Your Health: Alzheimer's drug boosts brain function
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Ana Sierra's fight with cancer goes back more than eight years. She was cancer-free most that time, but then round two began.
“And then, what happened?” she said. “It came back in November of 2010.”
Breast cancer spread to her lung and her brain. Ana underwent brain surgery a few weeks ago, and now only time will tell whether the cancer comes back.
If it does, Ana has another option called whole brain radiation. However, that treatment has a downside.
”It’s known to have a negative effect on neurocognitive function,” radiation oncologist Dr. Paiman Ghafoori said.
Loss of neurocognitive function can cause memory loss, kind of like dementia, but a new study shows the Alzheimer's drug Memantine helps keep memory intact during radiation treatment.
“So overall, there was a 17 percent reduction in cognitive dysfunction in patients who received Memantine as compared to a placebo,” Dr. Ghafoori said.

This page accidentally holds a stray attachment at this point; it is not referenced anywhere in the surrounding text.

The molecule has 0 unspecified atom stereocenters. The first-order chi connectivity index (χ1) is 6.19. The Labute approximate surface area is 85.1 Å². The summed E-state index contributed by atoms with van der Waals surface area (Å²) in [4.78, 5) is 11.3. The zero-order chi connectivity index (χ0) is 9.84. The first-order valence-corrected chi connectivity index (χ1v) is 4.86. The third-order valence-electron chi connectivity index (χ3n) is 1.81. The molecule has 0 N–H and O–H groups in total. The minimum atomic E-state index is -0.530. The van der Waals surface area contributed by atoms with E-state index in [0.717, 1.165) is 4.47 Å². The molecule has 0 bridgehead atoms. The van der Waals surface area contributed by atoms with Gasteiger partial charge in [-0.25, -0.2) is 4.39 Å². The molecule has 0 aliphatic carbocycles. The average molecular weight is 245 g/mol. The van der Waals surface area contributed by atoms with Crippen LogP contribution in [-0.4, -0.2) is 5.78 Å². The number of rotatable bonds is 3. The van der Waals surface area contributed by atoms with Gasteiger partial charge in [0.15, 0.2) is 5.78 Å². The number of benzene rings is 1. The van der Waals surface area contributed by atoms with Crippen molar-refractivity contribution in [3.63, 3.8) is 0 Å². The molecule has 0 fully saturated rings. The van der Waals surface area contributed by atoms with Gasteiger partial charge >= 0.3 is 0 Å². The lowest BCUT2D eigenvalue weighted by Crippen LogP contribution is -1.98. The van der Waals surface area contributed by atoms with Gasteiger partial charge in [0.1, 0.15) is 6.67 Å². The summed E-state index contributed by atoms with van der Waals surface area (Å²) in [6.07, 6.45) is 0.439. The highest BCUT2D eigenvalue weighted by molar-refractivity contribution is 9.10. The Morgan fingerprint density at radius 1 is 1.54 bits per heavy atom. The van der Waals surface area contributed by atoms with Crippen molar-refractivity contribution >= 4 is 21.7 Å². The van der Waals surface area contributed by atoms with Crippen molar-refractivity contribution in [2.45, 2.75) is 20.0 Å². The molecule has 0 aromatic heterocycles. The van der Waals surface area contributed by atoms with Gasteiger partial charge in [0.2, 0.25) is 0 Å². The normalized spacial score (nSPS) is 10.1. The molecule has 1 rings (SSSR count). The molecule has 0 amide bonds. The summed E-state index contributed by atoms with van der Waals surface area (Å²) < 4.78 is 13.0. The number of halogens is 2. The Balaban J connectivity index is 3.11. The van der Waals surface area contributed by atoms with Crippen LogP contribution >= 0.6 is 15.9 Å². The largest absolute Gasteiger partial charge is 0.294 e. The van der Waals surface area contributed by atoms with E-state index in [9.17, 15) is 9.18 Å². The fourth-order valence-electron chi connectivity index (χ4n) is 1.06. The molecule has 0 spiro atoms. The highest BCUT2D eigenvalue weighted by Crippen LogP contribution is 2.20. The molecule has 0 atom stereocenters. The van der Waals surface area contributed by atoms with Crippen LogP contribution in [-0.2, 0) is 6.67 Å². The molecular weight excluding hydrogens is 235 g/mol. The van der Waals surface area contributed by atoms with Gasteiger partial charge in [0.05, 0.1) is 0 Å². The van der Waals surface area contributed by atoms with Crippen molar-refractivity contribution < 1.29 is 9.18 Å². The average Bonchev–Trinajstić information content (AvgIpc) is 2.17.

The study showed even after the patient stopped taking the drug, their brain function basically stayed the same with no more memory loss.
“This has the potential to be a practice-changing study and a finding, because we know this medicine works in a similar capacity in other forms of dementia or cognitive dysfunction,” Ghafoori said.
For Ana, it’s a game of wait and see. Her fight with cancer isn't over yet, but it is made easier.
“If that [drug] is an option for me to have a better quality of life, I definitely will go for it,” she said.
The drug Memantine is FDA-approved. Doctors say it’s already available for use on certain cancer patients.